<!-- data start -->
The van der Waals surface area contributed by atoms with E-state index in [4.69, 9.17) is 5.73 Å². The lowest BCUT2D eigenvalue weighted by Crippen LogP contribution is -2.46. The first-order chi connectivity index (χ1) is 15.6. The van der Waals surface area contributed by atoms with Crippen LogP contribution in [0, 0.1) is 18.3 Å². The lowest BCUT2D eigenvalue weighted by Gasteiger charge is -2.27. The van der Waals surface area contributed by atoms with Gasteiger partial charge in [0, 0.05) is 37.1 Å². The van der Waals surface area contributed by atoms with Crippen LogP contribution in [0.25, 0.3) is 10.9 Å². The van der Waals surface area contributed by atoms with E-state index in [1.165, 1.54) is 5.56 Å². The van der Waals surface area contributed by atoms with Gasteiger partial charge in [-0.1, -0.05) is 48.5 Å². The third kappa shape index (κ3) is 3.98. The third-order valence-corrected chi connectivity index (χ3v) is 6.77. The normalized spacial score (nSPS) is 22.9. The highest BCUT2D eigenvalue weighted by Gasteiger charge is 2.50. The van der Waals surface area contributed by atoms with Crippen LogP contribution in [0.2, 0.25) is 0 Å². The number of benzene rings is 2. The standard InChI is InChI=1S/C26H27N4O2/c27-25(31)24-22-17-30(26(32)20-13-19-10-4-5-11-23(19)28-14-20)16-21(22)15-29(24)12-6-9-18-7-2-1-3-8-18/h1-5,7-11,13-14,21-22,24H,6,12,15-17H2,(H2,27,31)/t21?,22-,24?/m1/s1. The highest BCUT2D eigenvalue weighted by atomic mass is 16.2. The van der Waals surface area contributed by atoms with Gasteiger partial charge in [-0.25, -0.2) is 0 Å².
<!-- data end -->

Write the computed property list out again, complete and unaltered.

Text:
The van der Waals surface area contributed by atoms with E-state index in [4.69, 9.17) is 5.73 Å². The lowest BCUT2D eigenvalue weighted by Crippen LogP contribution is -2.46. The first-order chi connectivity index (χ1) is 15.6. The van der Waals surface area contributed by atoms with Crippen LogP contribution in [0, 0.1) is 18.3 Å². The lowest BCUT2D eigenvalue weighted by Gasteiger charge is -2.27. The van der Waals surface area contributed by atoms with Gasteiger partial charge in [0, 0.05) is 37.1 Å². The van der Waals surface area contributed by atoms with Crippen LogP contribution in [0.25, 0.3) is 10.9 Å². The van der Waals surface area contributed by atoms with E-state index in [1.165, 1.54) is 5.56 Å². The van der Waals surface area contributed by atoms with Gasteiger partial charge in [-0.1, -0.05) is 48.5 Å². The third kappa shape index (κ3) is 3.98. The third-order valence-corrected chi connectivity index (χ3v) is 6.77. The normalized spacial score (nSPS) is 22.9. The highest BCUT2D eigenvalue weighted by Gasteiger charge is 2.50. The van der Waals surface area contributed by atoms with Crippen LogP contribution in [0.2, 0.25) is 0 Å². The number of benzene rings is 2. The standard InChI is InChI=1S/C26H27N4O2/c27-25(31)24-22-17-30(26(32)20-13-19-10-4-5-11-23(19)28-14-20)16-21(22)15-29(24)12-6-9-18-7-2-1-3-8-18/h1-5,7-11,13-14,21-22,24H,6,12,15-17H2,(H2,27,31)/t21?,22-,24?/m1/s1. The highest BCUT2D eigenvalue weighted by atomic mass is 16.2. The van der Waals surface area contributed by atoms with Gasteiger partial charge in [-0.25, -0.2) is 0 Å².